1.1: Notice and Wonder: Three Tables (5 minutes)
This warm-up encourages students to notice a new pattern of change (quadratic) by contrasting it to two familiar patterns (linear and exponential). In the table showing a quadratic relationship, students are not expected to recognize how the input and output values are related. This prompt gives students opportunities to see and make use of structure (MP7). The specific structure they might notice is the output values don’t change by equal amounts or equal factors over equal intervals, and that the output values increase and then decrease.
Look at the patterns in the 3 tables. What do you notice? What do you wonder?
Invite students to share what they noticed and wondered. Record and display their responses for all to see. After all responses have been recorded without commentary or editing, ask students, “Is there anything on these lists that you are wondering about?” Encourage students to respectfully disagree, ask for clarification, point out contradicting information, etc.
If no one wondered about the rule for the relationship in the third table or how the outputs are changing, ask students to consider these questions. Tell students that in this unit they will investigate relationships such as shown in the third table.
1.2: Measuring a Garden (20 minutes)
This activity gives students a concrete experience with a quadratic relationship in a familiar geometric context. Given a rectangle with a fixed perimeter, students experiment with how changes to one side of the rectangle affect its area. Along the way, they notice that as one length increases, the area does not continue to increase. Instead, at some point it begins to decrease.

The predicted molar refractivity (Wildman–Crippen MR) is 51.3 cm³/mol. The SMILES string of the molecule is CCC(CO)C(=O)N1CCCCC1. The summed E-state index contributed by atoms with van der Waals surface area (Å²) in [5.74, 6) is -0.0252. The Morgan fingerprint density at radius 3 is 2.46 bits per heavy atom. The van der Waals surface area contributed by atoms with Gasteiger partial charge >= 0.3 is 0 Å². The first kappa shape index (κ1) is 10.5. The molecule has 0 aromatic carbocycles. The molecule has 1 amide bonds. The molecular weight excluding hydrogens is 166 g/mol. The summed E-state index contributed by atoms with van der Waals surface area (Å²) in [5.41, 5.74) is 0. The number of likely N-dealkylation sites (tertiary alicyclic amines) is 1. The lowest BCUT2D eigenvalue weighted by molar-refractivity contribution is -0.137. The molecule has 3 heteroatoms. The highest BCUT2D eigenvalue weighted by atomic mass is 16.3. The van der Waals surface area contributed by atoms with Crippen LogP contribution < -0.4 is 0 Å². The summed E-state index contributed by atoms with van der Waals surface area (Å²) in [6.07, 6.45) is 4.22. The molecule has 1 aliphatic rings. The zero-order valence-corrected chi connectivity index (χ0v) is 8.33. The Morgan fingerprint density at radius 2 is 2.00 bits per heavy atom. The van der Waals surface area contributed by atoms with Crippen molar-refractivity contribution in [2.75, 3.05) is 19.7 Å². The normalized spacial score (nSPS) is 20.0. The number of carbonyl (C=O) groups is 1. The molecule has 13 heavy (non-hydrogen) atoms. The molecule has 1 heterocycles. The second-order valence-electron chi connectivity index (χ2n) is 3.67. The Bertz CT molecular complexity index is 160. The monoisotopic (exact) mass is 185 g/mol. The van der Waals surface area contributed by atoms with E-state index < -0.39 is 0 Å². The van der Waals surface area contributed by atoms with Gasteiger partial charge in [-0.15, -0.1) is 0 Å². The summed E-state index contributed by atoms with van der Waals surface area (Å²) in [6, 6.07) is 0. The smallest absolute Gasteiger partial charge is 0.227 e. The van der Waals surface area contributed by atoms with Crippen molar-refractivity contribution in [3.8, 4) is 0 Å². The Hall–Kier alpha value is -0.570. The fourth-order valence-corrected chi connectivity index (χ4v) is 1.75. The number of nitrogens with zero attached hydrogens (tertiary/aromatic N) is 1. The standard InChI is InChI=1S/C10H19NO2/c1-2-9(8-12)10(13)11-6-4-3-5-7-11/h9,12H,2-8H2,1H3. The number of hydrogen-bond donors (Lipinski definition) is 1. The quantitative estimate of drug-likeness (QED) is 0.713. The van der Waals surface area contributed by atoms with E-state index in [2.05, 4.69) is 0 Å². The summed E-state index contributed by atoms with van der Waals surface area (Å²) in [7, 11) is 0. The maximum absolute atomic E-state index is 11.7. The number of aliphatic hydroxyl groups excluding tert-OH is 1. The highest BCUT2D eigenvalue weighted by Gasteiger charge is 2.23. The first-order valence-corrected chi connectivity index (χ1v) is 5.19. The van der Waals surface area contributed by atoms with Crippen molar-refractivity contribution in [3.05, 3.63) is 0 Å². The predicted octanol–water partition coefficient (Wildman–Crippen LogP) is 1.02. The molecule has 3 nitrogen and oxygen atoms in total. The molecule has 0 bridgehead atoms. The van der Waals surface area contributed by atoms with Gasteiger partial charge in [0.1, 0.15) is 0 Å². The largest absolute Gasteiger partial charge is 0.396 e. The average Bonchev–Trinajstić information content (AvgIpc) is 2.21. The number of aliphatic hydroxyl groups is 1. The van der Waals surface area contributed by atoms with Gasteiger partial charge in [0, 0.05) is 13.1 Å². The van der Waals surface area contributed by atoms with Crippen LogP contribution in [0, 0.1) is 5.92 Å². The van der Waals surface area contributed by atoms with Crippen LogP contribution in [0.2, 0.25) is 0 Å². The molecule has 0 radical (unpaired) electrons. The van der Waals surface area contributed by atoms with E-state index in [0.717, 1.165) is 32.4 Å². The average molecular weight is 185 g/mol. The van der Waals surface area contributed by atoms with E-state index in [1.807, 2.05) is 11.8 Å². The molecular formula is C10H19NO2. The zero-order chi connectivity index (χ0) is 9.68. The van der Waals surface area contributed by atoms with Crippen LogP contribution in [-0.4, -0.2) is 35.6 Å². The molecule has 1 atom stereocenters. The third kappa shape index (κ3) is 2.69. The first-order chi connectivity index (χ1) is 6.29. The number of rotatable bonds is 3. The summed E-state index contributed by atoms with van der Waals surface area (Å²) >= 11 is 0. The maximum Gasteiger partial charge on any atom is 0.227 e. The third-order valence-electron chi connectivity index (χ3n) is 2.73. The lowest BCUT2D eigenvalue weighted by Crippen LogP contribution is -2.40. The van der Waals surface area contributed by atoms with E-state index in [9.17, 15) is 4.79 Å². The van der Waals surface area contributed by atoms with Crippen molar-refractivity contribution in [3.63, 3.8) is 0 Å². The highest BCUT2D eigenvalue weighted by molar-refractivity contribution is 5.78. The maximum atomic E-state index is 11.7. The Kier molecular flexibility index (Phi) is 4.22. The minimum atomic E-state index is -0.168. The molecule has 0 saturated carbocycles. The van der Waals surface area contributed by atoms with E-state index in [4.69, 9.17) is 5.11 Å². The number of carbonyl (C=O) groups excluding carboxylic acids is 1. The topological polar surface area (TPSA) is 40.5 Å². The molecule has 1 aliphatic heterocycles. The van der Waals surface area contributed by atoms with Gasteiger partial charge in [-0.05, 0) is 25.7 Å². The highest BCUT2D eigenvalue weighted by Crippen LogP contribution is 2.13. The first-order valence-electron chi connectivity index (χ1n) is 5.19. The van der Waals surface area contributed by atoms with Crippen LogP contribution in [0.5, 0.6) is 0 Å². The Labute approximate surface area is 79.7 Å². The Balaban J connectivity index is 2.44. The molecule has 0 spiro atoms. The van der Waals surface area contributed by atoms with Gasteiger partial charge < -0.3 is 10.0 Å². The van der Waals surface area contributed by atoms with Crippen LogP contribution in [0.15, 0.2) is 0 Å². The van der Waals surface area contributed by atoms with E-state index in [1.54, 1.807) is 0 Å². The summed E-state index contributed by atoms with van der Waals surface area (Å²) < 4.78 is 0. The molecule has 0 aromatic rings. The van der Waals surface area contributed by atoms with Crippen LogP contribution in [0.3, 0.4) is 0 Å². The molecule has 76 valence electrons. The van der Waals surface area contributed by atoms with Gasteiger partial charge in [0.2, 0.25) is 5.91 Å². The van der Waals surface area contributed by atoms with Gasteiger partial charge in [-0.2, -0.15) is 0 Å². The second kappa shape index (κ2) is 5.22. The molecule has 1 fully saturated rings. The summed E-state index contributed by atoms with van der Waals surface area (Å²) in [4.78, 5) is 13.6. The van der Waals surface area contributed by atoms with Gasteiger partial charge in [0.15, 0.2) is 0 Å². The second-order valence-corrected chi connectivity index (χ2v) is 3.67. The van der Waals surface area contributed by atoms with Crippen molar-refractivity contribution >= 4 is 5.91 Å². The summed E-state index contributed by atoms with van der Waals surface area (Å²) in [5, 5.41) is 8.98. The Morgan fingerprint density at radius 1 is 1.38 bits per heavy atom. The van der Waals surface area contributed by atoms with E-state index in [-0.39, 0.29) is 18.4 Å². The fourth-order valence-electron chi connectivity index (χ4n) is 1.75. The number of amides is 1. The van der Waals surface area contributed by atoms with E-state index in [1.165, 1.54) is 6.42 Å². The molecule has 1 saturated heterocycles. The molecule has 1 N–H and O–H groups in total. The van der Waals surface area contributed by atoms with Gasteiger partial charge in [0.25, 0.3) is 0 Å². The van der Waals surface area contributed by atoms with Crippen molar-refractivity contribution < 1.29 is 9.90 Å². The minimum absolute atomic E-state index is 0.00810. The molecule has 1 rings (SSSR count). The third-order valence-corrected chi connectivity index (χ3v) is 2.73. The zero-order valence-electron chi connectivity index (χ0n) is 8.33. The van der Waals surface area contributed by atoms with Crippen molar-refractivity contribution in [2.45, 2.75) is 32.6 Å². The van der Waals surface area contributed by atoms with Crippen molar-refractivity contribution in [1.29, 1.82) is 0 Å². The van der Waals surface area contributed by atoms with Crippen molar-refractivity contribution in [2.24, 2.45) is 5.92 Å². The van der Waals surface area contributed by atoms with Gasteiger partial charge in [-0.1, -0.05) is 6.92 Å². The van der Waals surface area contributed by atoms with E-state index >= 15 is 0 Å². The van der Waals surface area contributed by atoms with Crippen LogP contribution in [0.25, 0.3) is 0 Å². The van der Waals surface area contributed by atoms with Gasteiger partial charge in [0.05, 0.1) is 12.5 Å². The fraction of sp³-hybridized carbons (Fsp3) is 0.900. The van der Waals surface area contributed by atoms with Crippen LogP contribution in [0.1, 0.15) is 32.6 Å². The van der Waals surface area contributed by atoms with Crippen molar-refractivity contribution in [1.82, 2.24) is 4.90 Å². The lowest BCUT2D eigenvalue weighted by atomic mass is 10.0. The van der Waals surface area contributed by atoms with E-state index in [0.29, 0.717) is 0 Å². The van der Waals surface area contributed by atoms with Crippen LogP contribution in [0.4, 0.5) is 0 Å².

Students are not expected to write an equation such as \(\ell \boldcdot (25 - \ell)\) for the area of the rectangle. At this point, informal observations on how the values are changing are sufficient. Students will have ample opportunities throughout this unit to examine the formal structure of quadratic relationships in depth.
As students work, encourage them to consider side lengths that are not whole numbers. Look for students who organize their work in different systematic ways and select them to share their work later.
Considering the relationship between the dimensions and area of a rectangle given a fixed perimeter requires students to reason abstractly and quantitatively (MP2). Making spreadsheet technology available gives students an opportunity to choose appropriate tools strategically (MP5).
Display a rectangle for all to see and label the sides with some lengths. Ask students to find the perimeter of the rectangle and the area of the region enclosed by this rectangle. Then, ask for the definitions of perimeter and area. Before beginning the activity, make sure students are clear about the distinction of the two measures—that the perimeter is the distance all the way around a region and the area is the number of unit squares that cover a region without gaps or overlaps.
Give students access to graph paper and tell students that they can use graph paper for the first question if they wish. Also provide access to calculators. Some students may benefit from using them to get to the interesting part of the task.
For the second question, some students may choose to create a spreadsheet to keep track of (and perhaps sort) the lengths, widths, and areas of the rectangle. Make spreadsheet tool available, in case requested.
Supports accessibility for: Conceptual processing
Noah has 50 meters of fencing to completely enclose a rectangular garden in the backyard.
Draw some possible diagrams of Noah’s garden. Label the length and width of each rectangle.